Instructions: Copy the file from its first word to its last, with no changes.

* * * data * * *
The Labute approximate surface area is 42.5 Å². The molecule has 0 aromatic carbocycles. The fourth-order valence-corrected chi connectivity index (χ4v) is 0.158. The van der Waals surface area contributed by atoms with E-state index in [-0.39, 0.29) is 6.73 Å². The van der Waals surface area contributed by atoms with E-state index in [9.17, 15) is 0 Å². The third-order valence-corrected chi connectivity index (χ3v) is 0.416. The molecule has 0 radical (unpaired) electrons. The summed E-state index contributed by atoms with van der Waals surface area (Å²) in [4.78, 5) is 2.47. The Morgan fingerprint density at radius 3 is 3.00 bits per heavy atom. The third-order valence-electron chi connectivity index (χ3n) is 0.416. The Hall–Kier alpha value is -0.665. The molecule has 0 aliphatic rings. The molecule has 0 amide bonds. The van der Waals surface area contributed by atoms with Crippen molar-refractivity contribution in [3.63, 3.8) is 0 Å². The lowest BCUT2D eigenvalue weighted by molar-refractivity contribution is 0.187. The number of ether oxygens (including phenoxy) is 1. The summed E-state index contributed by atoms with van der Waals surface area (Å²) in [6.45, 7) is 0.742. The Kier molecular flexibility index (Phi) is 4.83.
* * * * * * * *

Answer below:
The Labute approximate surface area is 42.5 Å². The molecule has 0 aromatic carbocycles. The fourth-order valence-corrected chi connectivity index (χ4v) is 0.158. The van der Waals surface area contributed by atoms with E-state index in [-0.39, 0.29) is 6.73 Å². The van der Waals surface area contributed by atoms with E-state index in [9.17, 15) is 0 Å². The third-order valence-corrected chi connectivity index (χ3v) is 0.416. The molecule has 0 radical (unpaired) electrons. The summed E-state index contributed by atoms with van der Waals surface area (Å²) in [4.78, 5) is 2.47. The Morgan fingerprint density at radius 3 is 3.00 bits per heavy atom. The third-order valence-electron chi connectivity index (χ3n) is 0.416. The Hall–Kier alpha value is -0.665. The molecule has 0 aliphatic rings. The molecule has 0 amide bonds. The van der Waals surface area contributed by atoms with Crippen molar-refractivity contribution in [3.63, 3.8) is 0 Å². The lowest BCUT2D eigenvalue weighted by molar-refractivity contribution is 0.187. The number of ether oxygens (including phenoxy) is 1. The summed E-state index contributed by atoms with van der Waals surface area (Å²) in [6.45, 7) is 0.742. The Kier molecular flexibility index (Phi) is 4.83.